Life insurance is a financial asset that is widely used to help protect your family from expenses after your death. However, what most people don’t realize is that even though life insurance is designated to a specific beneficiary, that doesn’t mean it’s exempt from estate taxes or that it will be used according to your wishes. In fact, life insurance proceeds are included in your estate for federal estate tax purposes and are considered an asset when calculating the total value of your estate.
Adding to this potential financial burden is the fact that estate taxes are required to be paid to the IRS within just nine months of the date of death. Although immediate federal estate taxes on life insurance can be delayed if your beneficiary is your spouse, the taxes will still be owed upon their death, when tax rates are likely to be higher and the burden will be placed upon your children or heirs. But there is a way to avoid this expensive and stressful outcome.
Irrevocable Life Insurance Trusts
The best way to use your life insurance investment, protect your assets and provide for your family without overpaying taxes on your funds, is to set up an Irrevocable Life Insurance Trust (ILIT). An ILIT is an irrevocable trust that owns your life insurance, pays the premiums, and is your beneficiary. Through the use of an ILIT, a number of estate planning objectives can be achieved:
- Insurance proceeds are free of estate tax upon your death and the death of your spouse
- The instructions you provide in the trust document allow you to direct the payment of insurance proceeds for the care of your beneficiaries
- The life insurance and proceeds are asset protected during your lifetime from creditors, predators, and in some cases - from marital claims
- The life insurance proceeds received by an ILIT are available to pay the death expenses, including taxes, for both you and your spouse
How does an ILIT work?
Identify a Trustee
The first step in an ILIT is identifying an independent Trustee to manage the ILIT, receive gifts from you for the payment of insurance premiums, send out notices to beneficiaries, manage the policies and pay the required premiums. In many cases, the Trustee may be your attorney as they have no benefit in the outcome or assets of the trust.
Purchase Life Insurance for the Trust
In most cases, the ILIT will purchase a specific life insurance policy on you and it will also be the beneficiary of this policy. The Trustee may also purchase a policy, naming the beneficiary as the ILIT, so long as you do not retain any “incidents of ownership” in that policy, meaning you cannot retain control over the use of the policy or it will be considered a part of your estate. You may also transfer existing life insurance policies into the ILIT, but there is some risk involved with this. If you die within three years of gifting existing policies into the ILIT, they will still be included in your taxable estate.
Pay Your Premiums
In order to pay the premiums for life insurance every year, you gift the appropriate amount to the Trustee of the ILIT. Gifts to an ILIT are normally subject to the federal gift tax, however, the tax can be avoided by giving your beneficiaries what is called a “demand right.” When you make a gift to the ILIT, your Trustee will send a noticication to your beneficiaries which states that they are entitled to take their share of the gift out of the ILIT during a limited period of time after the gift is made (usually 30 days). When the time period has expired, the trustee will then use those funds to pay the life insurance premiums. While giving your beneficiaries this right to the funds may seem foolhardy, if you explain the purpose of the ILIT and that the small premium payments now will result in a much larger investment in the future, there are usually no issues. We have only had one instance where a beneficiary exercised their demand right to withdraw the gift.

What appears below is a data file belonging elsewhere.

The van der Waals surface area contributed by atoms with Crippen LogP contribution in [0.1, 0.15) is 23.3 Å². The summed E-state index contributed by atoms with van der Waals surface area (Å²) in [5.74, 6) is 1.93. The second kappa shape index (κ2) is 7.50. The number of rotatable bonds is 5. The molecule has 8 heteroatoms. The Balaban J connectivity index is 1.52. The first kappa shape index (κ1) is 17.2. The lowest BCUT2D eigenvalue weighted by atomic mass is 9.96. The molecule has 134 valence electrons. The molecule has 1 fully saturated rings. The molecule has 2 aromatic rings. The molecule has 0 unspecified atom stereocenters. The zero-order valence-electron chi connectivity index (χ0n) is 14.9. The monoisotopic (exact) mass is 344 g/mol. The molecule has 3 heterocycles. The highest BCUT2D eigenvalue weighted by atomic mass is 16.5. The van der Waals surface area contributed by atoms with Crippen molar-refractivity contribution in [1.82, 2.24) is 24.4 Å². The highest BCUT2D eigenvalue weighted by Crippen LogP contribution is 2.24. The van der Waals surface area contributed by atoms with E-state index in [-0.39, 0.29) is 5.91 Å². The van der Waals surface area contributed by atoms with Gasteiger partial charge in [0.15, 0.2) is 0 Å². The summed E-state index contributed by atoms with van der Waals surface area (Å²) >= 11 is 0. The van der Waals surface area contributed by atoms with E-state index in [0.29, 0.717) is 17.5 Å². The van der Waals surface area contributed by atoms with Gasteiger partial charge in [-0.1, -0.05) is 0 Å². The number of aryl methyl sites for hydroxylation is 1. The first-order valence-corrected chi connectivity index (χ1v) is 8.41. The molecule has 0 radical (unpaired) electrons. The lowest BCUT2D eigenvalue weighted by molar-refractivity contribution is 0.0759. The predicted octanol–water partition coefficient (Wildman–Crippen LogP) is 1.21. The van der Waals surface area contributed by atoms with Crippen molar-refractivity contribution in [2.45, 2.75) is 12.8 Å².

Distribute the Funds
At your death or the death of your spouse, the life insurance funds in the trust provide the ability to pay any taxes and end-of-life costs that are necessary. The trustee can also use proceeds from the ILIT to purchase assets from your estate or Revocable Living Trust, so that the estate is able to pay any outstanding expenses. For instance, your ILIT may purchase a vehicle, real estate or other asset from your estate, meaning your ILIT retains the asset, but the cash becomes available for your estate to cover any necessary expenses. The proceeds of these sales are also exempt from income taxes. The funds can also be distributed to your heirs, according to your wishes and explicit instructions for the trust.
Protect Your Assets and Your Heirs
By creating an ILIT, you ensure that your life insurance funds are protected from creditors and predators, that your family avoids probate at your death, and that the funds will not be included in your estate for federal estate taxes. Your heirs will have the benefit of tremendous flexibility for the funds upon your death rather than a very large tax bill to be paid to the Internal Revenue Service. Establishing an ILIT is a complex estate planning tool that accomplishes many objectives but it should be discussed in detail with your attorney and financial advisor.